Productions of Sam Shepard plays crop up with unseasonal regularity on L.A. stages, no doubt because actors love nothing more than putting on the wifebeater and letting the stubble grow, or donning a negligee and letting the loose ends frizz out, all the better to enjoy a good, loud wallow in drink, distress, and dysfunction. Not that there’s anything wrong with that. Director Artine Brown’s current revival of Shepard’s FOOL FOR LOVE at Theatre 68 in Hollywood is apparently a fine specimen, based on two reviews so far. The Weekly’s Miriam Jacobson wrote that “Shepard’s searing dialogue, combined with the high quality of the acting under Brown’s steady hand, elicits sympathy” for the play’s down-at-heels characters, though she found sound designer Gordon Bash's "thunderous" sound design an "unnecessary distraction." (His name is Bash, after all.) Back Stage West's Melinda Schupmann clearly admired the effort but, like the critics who couldn't hide their distaste for the milieu of A Gift From Heaven, she didn't seem enjoy herself much. "Creepy turmoil... short but certainly not sweet" is how she summed up the proceedings, adding that, in her obviously seasoned theatrical experience, Fool for Love "is like much of Shepard's work: a voyeuristic glimpse at the underbelly of people's hidden lives." A hidden underbelly--what will these critics think of next?
UPDATE: Patrick Corcoran, theatre critic at City Beat, emailed me to point out his own lukewarm review of same. Always good to have another outlet to look for reviews (but how often, Patrick?).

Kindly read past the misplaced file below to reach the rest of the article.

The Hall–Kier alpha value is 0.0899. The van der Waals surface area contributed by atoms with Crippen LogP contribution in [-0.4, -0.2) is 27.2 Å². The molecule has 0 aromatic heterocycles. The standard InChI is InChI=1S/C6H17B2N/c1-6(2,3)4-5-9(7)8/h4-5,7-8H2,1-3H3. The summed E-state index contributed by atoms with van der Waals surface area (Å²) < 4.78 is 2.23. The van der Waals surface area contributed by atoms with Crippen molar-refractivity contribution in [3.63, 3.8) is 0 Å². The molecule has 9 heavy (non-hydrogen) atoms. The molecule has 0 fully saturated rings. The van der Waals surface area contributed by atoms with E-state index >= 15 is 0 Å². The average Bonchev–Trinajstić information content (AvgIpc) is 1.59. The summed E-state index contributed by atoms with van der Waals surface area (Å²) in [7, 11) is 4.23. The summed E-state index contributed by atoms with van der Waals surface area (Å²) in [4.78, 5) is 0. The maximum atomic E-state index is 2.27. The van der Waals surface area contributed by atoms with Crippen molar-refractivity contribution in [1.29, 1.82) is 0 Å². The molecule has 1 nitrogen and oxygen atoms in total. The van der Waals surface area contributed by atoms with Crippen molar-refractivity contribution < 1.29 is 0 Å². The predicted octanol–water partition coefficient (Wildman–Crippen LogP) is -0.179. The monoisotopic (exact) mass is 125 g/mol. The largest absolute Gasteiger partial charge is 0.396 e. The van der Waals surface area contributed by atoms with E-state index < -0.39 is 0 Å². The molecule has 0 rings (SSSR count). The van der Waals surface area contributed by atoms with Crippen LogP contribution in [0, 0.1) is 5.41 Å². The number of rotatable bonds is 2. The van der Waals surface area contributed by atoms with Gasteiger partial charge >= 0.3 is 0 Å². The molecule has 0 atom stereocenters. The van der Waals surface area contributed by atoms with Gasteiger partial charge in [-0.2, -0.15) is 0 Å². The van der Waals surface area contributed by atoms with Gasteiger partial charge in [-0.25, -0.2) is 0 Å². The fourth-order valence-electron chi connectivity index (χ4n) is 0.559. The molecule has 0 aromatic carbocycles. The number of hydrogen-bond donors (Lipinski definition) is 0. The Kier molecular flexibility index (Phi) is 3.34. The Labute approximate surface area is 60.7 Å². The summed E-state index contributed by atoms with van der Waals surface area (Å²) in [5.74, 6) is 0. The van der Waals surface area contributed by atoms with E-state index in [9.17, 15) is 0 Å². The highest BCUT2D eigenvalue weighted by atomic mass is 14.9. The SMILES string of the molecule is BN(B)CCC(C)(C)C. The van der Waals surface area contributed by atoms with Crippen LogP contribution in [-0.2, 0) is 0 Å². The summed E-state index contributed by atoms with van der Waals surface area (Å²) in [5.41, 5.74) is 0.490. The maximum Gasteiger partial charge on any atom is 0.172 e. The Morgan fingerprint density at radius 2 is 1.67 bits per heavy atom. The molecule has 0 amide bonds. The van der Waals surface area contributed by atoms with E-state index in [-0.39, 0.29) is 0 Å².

More disdain has come to FREEDOMLAND at the Sidewalk Studios in Burbank. The Weekly’s estimable Steven Leigh Morris, apparently drawn by writer Amy Freed’s pedigree, called it “a latter-day The Skin of Our Teeth” (while I compared it to a “post-hippie Heartbreak House--we critics just can’t help showing off a bit), but if that was intended as a compliment, that’s about as far as Morris’ praise went. He noted “some fine performances and the noblest efforts of director David Barry,” but ultimately found the play “a talky comedy about self-absorption — neither particularly funny nor insightful.” Ouch.
In retrospect it looks a bit like a lesbian version of Love! Valour! Compassion!, though Jane Chambers’ 1980 hit LAST SUMMER AT BLUEFISH COVE, now in a revival at the Davidson/Valenti Theatre on the campus of Hollywood’s L.A. Gay and Lesbian Center, predates Terrence McNally’s by a decade. The Weekly’s Sandra Ross warmly reviewed director Sue Hamilton’s production as an effective time-travel exercise, with Ann Closs-Farley’s period costumes easing the journey, and thought the performers “hit the right comedic notes” and demonstrate “exceptionally strong… ensemble work” with both the play’s comic and dramatic turns. For his part, Back Stage West’s Wenzel Jones—whose review bafflingly fails to mention the playwright—was less persuaded, writing that “occasional flashes of… ambient closeness” in two-character scenes evaporate in group scenes that “look more like office parties than like family functions.” Jones quibbled with elements of nearly every performance except for that of Laura Philbin Coyle, “a gem… tucked away in a small role” as a lesbian sculptor.